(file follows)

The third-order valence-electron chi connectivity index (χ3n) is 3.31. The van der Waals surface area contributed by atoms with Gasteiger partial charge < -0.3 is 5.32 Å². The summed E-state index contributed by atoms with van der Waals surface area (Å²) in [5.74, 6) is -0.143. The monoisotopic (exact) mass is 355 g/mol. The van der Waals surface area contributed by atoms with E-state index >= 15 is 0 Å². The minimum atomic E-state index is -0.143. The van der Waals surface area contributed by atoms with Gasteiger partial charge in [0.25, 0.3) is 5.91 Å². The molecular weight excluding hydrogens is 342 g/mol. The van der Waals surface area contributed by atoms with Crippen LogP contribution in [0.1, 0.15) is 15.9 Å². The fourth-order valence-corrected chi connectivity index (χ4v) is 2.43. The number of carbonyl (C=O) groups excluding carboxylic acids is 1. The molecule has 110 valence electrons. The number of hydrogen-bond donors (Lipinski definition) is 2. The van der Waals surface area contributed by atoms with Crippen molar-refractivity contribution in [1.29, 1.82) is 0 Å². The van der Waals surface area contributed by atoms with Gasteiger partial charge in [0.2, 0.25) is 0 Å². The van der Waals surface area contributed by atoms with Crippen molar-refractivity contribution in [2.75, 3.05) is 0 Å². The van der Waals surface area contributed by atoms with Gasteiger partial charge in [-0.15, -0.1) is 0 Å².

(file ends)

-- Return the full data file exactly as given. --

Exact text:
The third-order valence-electron chi connectivity index (χ3n) is 3.31. The van der Waals surface area contributed by atoms with Gasteiger partial charge < -0.3 is 5.32 Å². The summed E-state index contributed by atoms with van der Waals surface area (Å²) in [5.74, 6) is -0.143. The monoisotopic (exact) mass is 355 g/mol. The van der Waals surface area contributed by atoms with E-state index >= 15 is 0 Å². The minimum atomic E-state index is -0.143. The van der Waals surface area contributed by atoms with Gasteiger partial charge in [0.25, 0.3) is 5.91 Å². The molecular weight excluding hydrogens is 342 g/mol. The van der Waals surface area contributed by atoms with Crippen LogP contribution in [0.1, 0.15) is 15.9 Å². The fourth-order valence-corrected chi connectivity index (χ4v) is 2.43. The number of carbonyl (C=O) groups excluding carboxylic acids is 1. The molecule has 110 valence electrons. The number of hydrogen-bond donors (Lipinski definition) is 2. The van der Waals surface area contributed by atoms with Crippen molar-refractivity contribution in [1.29, 1.82) is 0 Å². The van der Waals surface area contributed by atoms with Gasteiger partial charge in [0.2, 0.25) is 0 Å². The van der Waals surface area contributed by atoms with Crippen molar-refractivity contribution in [2.75, 3.05) is 0 Å². The van der Waals surface area contributed by atoms with Gasteiger partial charge in [-0.15, -0.1) is 0 Å².